How Do You Decide On A Lender?

11 Replies

I'm looking to purchase a home in the Philadelphia/South Jersey area, and I'm wondering how everyone has come to decide on a lender that's right for them for a mortgage? I'm looking to get pre-approved ASAP, and have especially been looking into the 203b and 203k loans (depending on the house, of course) for lower down-payments.

In which way do you recommend embarking on my search process? Do you recommend any lenders from experience?

I can’t speak to 203b or 203k loans but in general you want a competitive interest rate and a documents ability to close on time with investors.

Some banks take forever to close or don’t work with investors. This assumes you’re doing conventional. Hope this helps!

@Nina Ricci Be sure your lender does their homework BEFORE giving you a pre-approval.

There are still some who give out pre-approval letters that aren't worth the paper they're written on.

At a minimum, your lender should have you submit bank statements, W2s, tax returns and pay stubs.  That and a credit report means that your pre-approval is probably good.

When representing a seller, I always vet the buyer's lender by investigating this before accepting an offer.

As a buyer, if someone gives you a pre-approval without all this documentation, (sometimes called a pre-qualification), neither you nor anyone else involved has any idea whether you can actually buy a property or not.

I've seen this in person back when I was newer in the business.  I never let it happen again.

Charlie MacPherson, Real Estate Agent in MA (#9532146)
781-412-4151

Call the one party that knows what all lenders in the area are doing? Call a few title companies, tell them the type of loan that your interested in and ask who has competitive rates and fees and who closes those loan most often and on time. If you here a few names come up more often than others, then call those loan officers. 

@Caleb Heimsoth Thanks, Caleb! Okay, I see - that's good to know. Feel free to reach back out if you've had any particularly good experience with specific lenders, too!

@Charlie MacPherson Ahh okay, this is helpful. I will definitely make sure of that! I looked into one lender while I was just browsing one time, and they only asked for a credit score; I thought it seemed a little fishy, haha. Thanks, Charlie!

@Kevin Romines Oh, Kevin, that's a great idea! I always find so much comfort in posing a question to a wide variety of people and then seeing what everyone has to offer. I guess that's why these BiggerPockets forums are a big hit with me as well, haha. I'll definitely try out this method. Thank you!

Originally posted by @Charlie MacPherson :

@Nina Ricci Be sure your lender does their homework BEFORE giving you a pre-approval.

There are still some who give out pre-approval letters that aren't worth the paper they're written on.

At a minimum, your lender should have you submit bank statements, W2s, tax returns and pay stubs.  That and a credit report means that your pre-approval is probably good.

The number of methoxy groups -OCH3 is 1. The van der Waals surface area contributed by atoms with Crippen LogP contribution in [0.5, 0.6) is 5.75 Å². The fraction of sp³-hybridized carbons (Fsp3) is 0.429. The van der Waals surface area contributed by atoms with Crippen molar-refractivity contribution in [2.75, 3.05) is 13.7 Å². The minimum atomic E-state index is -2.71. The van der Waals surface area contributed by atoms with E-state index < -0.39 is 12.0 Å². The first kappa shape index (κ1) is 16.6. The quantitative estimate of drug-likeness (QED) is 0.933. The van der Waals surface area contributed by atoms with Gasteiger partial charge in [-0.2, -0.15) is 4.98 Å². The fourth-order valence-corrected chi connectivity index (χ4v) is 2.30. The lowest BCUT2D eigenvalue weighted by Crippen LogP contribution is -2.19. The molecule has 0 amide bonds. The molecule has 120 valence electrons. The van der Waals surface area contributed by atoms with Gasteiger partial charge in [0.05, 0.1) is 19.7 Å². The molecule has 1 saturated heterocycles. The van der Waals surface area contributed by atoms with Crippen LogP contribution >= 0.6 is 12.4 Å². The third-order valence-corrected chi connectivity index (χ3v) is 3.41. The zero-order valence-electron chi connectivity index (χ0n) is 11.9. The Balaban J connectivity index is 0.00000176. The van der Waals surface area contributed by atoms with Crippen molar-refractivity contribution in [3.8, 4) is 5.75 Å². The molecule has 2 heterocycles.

When representing a seller, I always vet the buyer's lender by investigating this before accepting an offer.

As a buyer, if someone gives you a pre-approval without all this documentation, (sometimes called a pre-qualification), neither you nor anyone else involved has any idea whether you can actually buy a property or not.

I've seen this in person back when I was newer in the business.  I never let it happen again.

 A frustrating on my side as a lender is that sometimes we lose business to folks doing no/low doc prequals. The consumer thinks the lender not asking for any paperwork is "easier" to work with. But then, as you say, listing agents vet the lender and no offer gets accepted. 

Chris Mason, Lender in CA (#1220177) and California (#1220177)
415-846-9211

@Chris Mason Ohhh - interesting, Chris. So it's pretty much a risk for the borrower, it poses competition for the legit lenders for pre-approvals, but those who issue out low/no doc pre-approvals kind of get to thrive on people who want to just get it done quick and simple. And there will always be people who want to take that route. I can definitely see how that would be frustrating!

@Chris Mason Or worse yet, the listing agent DOESN'T vet the lender.  The deal gets signed, the seller then places an offer on what they hope will be their new home and gets it under contract.

Underwriting gets the buyer's loan package and only then starts to pull all the required paperwork, only to find (as happened to me) that the buyer works under the table and hasn't filed tax returns in YEARS.  This buyer cannot finance a dog house.

The seller's deal blows up because the buyer cannot get financed.

The seller's next home purchase blows up unless he can afford two mortgages.

If he didn't have a home sale contingency in place and the purchase blows up, he may lose his deposit.

The seller's property goes back on the market, but is now stigmatized because a sale failed and that's visible to the public and buyer's agents. 

Buyers assume that there must be something wrong with it, so they don't look at it.  

Days on market pile up.

That triggers the need for price reductions, costing the seller actual money and affecting his ability to buy his next home.

Lenders who give out these worthless pre-approvals should be held liable for the seller's damages and have their licenses shoved down their throats - and then be banned from the business.

Charlie MacPherson, Real Estate Agent in MA (#9532146)
781-412-4151

Ask your real estate agent for some mortgage broker referrals, also the same with a good title and escrow company that they are used to working with. It will speed the process up if they all work together

Michael Evans, Contractor in CA (#543201)

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